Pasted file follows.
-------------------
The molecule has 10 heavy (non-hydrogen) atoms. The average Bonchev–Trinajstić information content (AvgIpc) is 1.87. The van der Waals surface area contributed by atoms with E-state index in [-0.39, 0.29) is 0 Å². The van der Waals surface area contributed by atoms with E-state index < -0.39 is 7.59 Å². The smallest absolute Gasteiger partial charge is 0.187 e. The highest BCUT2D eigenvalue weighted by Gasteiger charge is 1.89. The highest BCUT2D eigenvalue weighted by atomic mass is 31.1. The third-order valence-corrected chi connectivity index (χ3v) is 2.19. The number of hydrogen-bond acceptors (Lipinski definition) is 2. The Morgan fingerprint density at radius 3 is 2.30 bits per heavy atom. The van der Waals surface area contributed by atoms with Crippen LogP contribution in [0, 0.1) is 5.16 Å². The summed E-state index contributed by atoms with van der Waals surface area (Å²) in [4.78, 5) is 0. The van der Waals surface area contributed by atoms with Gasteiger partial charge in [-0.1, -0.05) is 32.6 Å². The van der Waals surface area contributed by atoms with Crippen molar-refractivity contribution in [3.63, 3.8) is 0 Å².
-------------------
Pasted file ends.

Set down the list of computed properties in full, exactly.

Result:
The molecule has 10 heavy (non-hydrogen) atoms. The average Bonchev–Trinajstić information content (AvgIpc) is 1.87. The van der Waals surface area contributed by atoms with E-state index in [-0.39, 0.29) is 0 Å². The van der Waals surface area contributed by atoms with E-state index < -0.39 is 7.59 Å². The smallest absolute Gasteiger partial charge is 0.187 e. The highest BCUT2D eigenvalue weighted by Gasteiger charge is 1.89. The highest BCUT2D eigenvalue weighted by atomic mass is 31.1. The third-order valence-corrected chi connectivity index (χ3v) is 2.19. The number of hydrogen-bond acceptors (Lipinski definition) is 2. The Morgan fingerprint density at radius 3 is 2.30 bits per heavy atom. The van der Waals surface area contributed by atoms with Crippen LogP contribution in [0, 0.1) is 5.16 Å². The summed E-state index contributed by atoms with van der Waals surface area (Å²) in [4.78, 5) is 0. The van der Waals surface area contributed by atoms with Gasteiger partial charge in [-0.1, -0.05) is 32.6 Å². The van der Waals surface area contributed by atoms with Crippen molar-refractivity contribution in [3.63, 3.8) is 0 Å².